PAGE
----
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Deposit Return Scheme Consultation: Analysis Of Responses - Plastic Bottles Etc

26th February 2019

Photograph of Deposit Return Scheme Consultation: Analysis Of Responses - Plastic Bottles Etc

Analysis of responses to the deposit return scheme for Scotland consultation.

Between 27 June and 25 September 2018, the Scottish Govenment undertook a public consultation to explore options for establishing a deposit return scheme (DRS) in Scotland.

The consultation paper, A Deposit Return Scheme for Scotland, discussed the key features of a scheme and set out different options for its operation - without putting forward a preferred option.

The analysis was based on 3,215 responses. These comprised responses from 159 organisations, 2,008 individuals and 1,048 postcard campaign respondents submitted by supporters of the Have You Got The Bottle (HYGTB) campaign.

There was widespread agreement amongst both organisational and individual respondents that a well-run and appropriately targeted DRS could provide opportunities in relation to improving the environment, changing people's attitudes to recycling and littering,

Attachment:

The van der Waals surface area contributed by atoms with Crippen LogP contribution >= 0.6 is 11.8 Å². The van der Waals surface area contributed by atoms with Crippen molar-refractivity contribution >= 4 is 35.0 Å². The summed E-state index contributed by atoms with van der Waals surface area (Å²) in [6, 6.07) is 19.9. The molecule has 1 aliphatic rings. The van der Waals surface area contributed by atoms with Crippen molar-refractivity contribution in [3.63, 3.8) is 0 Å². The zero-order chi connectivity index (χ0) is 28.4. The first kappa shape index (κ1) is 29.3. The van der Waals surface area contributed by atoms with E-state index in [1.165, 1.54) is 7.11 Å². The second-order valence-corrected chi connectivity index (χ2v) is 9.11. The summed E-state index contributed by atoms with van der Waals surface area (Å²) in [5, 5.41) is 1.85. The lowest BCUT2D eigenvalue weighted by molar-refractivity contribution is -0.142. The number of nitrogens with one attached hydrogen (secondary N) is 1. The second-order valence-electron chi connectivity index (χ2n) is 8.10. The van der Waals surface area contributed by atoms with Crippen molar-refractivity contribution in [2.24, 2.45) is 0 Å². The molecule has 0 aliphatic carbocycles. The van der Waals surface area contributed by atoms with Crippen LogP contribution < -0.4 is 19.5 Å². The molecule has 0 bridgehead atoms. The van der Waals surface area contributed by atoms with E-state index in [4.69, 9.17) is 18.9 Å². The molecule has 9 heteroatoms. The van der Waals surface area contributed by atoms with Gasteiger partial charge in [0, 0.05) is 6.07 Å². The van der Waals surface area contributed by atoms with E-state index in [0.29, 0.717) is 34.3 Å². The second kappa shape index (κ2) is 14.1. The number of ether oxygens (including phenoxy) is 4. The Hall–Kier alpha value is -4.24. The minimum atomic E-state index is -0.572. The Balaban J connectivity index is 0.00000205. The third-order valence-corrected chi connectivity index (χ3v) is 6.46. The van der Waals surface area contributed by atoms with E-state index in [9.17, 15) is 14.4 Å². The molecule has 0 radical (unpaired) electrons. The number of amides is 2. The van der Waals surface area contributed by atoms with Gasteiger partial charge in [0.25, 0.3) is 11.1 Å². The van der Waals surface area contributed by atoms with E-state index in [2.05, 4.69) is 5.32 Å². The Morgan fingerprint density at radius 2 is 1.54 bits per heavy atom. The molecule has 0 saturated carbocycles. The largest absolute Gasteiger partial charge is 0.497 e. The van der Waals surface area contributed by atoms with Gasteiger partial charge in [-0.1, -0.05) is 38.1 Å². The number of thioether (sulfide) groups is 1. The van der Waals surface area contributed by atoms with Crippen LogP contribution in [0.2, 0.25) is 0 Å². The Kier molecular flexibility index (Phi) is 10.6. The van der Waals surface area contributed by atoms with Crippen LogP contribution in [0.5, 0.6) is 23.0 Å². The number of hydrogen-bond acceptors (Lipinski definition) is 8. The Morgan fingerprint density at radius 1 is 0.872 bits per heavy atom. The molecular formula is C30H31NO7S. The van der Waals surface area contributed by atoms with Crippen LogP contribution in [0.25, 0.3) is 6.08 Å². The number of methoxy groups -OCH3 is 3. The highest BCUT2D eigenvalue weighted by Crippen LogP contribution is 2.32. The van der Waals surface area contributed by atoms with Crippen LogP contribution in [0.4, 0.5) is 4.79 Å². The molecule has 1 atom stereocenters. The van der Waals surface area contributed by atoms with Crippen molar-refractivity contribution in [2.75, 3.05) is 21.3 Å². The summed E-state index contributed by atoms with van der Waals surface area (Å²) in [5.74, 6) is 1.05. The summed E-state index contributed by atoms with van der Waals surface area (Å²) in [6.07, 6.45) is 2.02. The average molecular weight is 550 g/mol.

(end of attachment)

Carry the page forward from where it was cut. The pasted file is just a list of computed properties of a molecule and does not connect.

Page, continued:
and building the circular economy. Respondents identified potential benefits (for employment, small retailers, charities and individuals) and risks (both general and specific) of establishing a DRS in Scotland, and they also suggested ways to maximise the

opportunities and mitigate the risks.

Three particular themes were raised repeatedly - by both ndividuals and organisations

- in relation to a wide range of consultation questions. These ‘cross-cutting' themes were:

 Deposit return in Scotland should not be seen in isolation. Rather, it should be part of a (preferably, UK-wide) comprehensive approach to waste management, recycling and reuse.

 Deposit return in Scotland should be (i) ‘easy to use' for consumers and other key stakeholders (i.e. producers, retailers, manufacturers, etc.), (ii) ‘accessible’ and ‘convenient’ for consumers (including those with disabilities, those without private transport, and those living in rural areas), and (iii) it should be ‘simple in design’, so that people can understand it and use it appropriately.

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